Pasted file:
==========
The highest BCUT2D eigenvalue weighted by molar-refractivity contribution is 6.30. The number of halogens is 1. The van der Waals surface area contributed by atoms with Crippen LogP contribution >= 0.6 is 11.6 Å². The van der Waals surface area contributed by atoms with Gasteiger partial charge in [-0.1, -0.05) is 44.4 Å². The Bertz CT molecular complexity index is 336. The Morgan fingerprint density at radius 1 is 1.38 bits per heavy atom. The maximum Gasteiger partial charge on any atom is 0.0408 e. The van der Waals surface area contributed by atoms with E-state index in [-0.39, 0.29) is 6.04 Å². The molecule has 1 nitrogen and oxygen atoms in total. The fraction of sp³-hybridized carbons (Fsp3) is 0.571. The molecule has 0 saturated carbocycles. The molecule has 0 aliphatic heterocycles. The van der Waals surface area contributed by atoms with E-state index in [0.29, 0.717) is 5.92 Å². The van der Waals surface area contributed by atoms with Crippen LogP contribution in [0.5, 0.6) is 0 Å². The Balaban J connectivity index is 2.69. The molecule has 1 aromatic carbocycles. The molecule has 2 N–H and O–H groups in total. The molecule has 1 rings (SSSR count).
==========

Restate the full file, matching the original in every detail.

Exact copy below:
The highest BCUT2D eigenvalue weighted by molar-refractivity contribution is 6.30. The number of halogens is 1. The van der Waals surface area contributed by atoms with Crippen LogP contribution >= 0.6 is 11.6 Å². The van der Waals surface area contributed by atoms with Gasteiger partial charge in [-0.1, -0.05) is 44.4 Å². The Bertz CT molecular complexity index is 336. The Morgan fingerprint density at radius 1 is 1.38 bits per heavy atom. The maximum Gasteiger partial charge on any atom is 0.0408 e. The van der Waals surface area contributed by atoms with E-state index in [-0.39, 0.29) is 6.04 Å². The molecule has 1 nitrogen and oxygen atoms in total. The fraction of sp³-hybridized carbons (Fsp3) is 0.571. The molecule has 0 saturated carbocycles. The molecule has 0 aliphatic heterocycles. The van der Waals surface area contributed by atoms with E-state index in [0.29, 0.717) is 5.92 Å². The van der Waals surface area contributed by atoms with Crippen LogP contribution in [0.5, 0.6) is 0 Å². The Balaban J connectivity index is 2.69. The molecule has 1 aromatic carbocycles. The molecule has 2 N–H and O–H groups in total. The molecule has 1 rings (SSSR count).